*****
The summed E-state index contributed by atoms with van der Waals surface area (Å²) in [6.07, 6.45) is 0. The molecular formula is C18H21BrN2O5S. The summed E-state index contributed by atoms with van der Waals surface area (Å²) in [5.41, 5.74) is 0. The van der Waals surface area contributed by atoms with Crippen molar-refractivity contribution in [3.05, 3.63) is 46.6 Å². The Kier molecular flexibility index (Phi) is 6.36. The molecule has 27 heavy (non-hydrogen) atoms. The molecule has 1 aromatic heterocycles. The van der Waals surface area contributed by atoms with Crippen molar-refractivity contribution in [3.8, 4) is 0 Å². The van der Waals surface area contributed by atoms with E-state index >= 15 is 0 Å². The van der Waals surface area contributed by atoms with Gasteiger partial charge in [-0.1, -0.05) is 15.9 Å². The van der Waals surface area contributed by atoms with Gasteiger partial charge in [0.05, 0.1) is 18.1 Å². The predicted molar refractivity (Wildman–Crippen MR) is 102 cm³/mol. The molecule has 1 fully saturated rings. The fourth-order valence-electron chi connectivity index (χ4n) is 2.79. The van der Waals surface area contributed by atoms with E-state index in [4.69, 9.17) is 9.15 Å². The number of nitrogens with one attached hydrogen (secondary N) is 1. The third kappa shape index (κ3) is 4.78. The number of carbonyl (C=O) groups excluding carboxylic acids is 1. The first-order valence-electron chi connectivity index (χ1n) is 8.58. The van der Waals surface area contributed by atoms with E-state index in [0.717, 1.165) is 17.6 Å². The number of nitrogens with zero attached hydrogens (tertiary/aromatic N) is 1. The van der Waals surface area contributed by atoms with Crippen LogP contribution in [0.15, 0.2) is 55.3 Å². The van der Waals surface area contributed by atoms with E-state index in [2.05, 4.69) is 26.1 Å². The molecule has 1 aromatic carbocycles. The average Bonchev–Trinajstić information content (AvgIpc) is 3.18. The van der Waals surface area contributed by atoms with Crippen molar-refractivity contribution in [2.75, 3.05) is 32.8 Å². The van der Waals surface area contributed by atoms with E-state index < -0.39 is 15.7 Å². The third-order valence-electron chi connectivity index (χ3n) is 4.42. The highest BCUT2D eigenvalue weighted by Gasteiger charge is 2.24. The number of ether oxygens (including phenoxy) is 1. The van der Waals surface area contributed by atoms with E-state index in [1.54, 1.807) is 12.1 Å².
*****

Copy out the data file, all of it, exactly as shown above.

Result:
The summed E-state index contributed by atoms with van der Waals surface area (Å²) in [6.07, 6.45) is 0. The molecular formula is C18H21BrN2O5S. The summed E-state index contributed by atoms with van der Waals surface area (Å²) in [5.41, 5.74) is 0. The van der Waals surface area contributed by atoms with Crippen molar-refractivity contribution in [3.05, 3.63) is 46.6 Å². The Kier molecular flexibility index (Phi) is 6.36. The molecule has 27 heavy (non-hydrogen) atoms. The molecule has 1 aromatic heterocycles. The van der Waals surface area contributed by atoms with Crippen molar-refractivity contribution in [3.8, 4) is 0 Å². The van der Waals surface area contributed by atoms with E-state index >= 15 is 0 Å². The van der Waals surface area contributed by atoms with Gasteiger partial charge in [-0.1, -0.05) is 15.9 Å². The van der Waals surface area contributed by atoms with Gasteiger partial charge in [0.05, 0.1) is 18.1 Å². The predicted molar refractivity (Wildman–Crippen MR) is 102 cm³/mol. The molecule has 1 fully saturated rings. The fourth-order valence-electron chi connectivity index (χ4n) is 2.79. The van der Waals surface area contributed by atoms with E-state index in [4.69, 9.17) is 9.15 Å². The number of nitrogens with one attached hydrogen (secondary N) is 1. The third kappa shape index (κ3) is 4.78. The number of carbonyl (C=O) groups excluding carboxylic acids is 1. The first-order valence-electron chi connectivity index (χ1n) is 8.58. The van der Waals surface area contributed by atoms with E-state index in [0.717, 1.165) is 17.6 Å². The number of nitrogens with zero attached hydrogens (tertiary/aromatic N) is 1. The van der Waals surface area contributed by atoms with Crippen LogP contribution in [0.15, 0.2) is 55.3 Å². The van der Waals surface area contributed by atoms with E-state index in [2.05, 4.69) is 26.1 Å². The molecule has 1 aromatic carbocycles. The average Bonchev–Trinajstić information content (AvgIpc) is 3.18. The van der Waals surface area contributed by atoms with Crippen molar-refractivity contribution in [2.75, 3.05) is 32.8 Å². The van der Waals surface area contributed by atoms with E-state index < -0.39 is 15.7 Å². The third-order valence-electron chi connectivity index (χ3n) is 4.42. The highest BCUT2D eigenvalue weighted by Gasteiger charge is 2.24. The number of ether oxygens (including phenoxy) is 1. The van der Waals surface area contributed by atoms with E-state index in [1.54, 1.807) is 12.1 Å².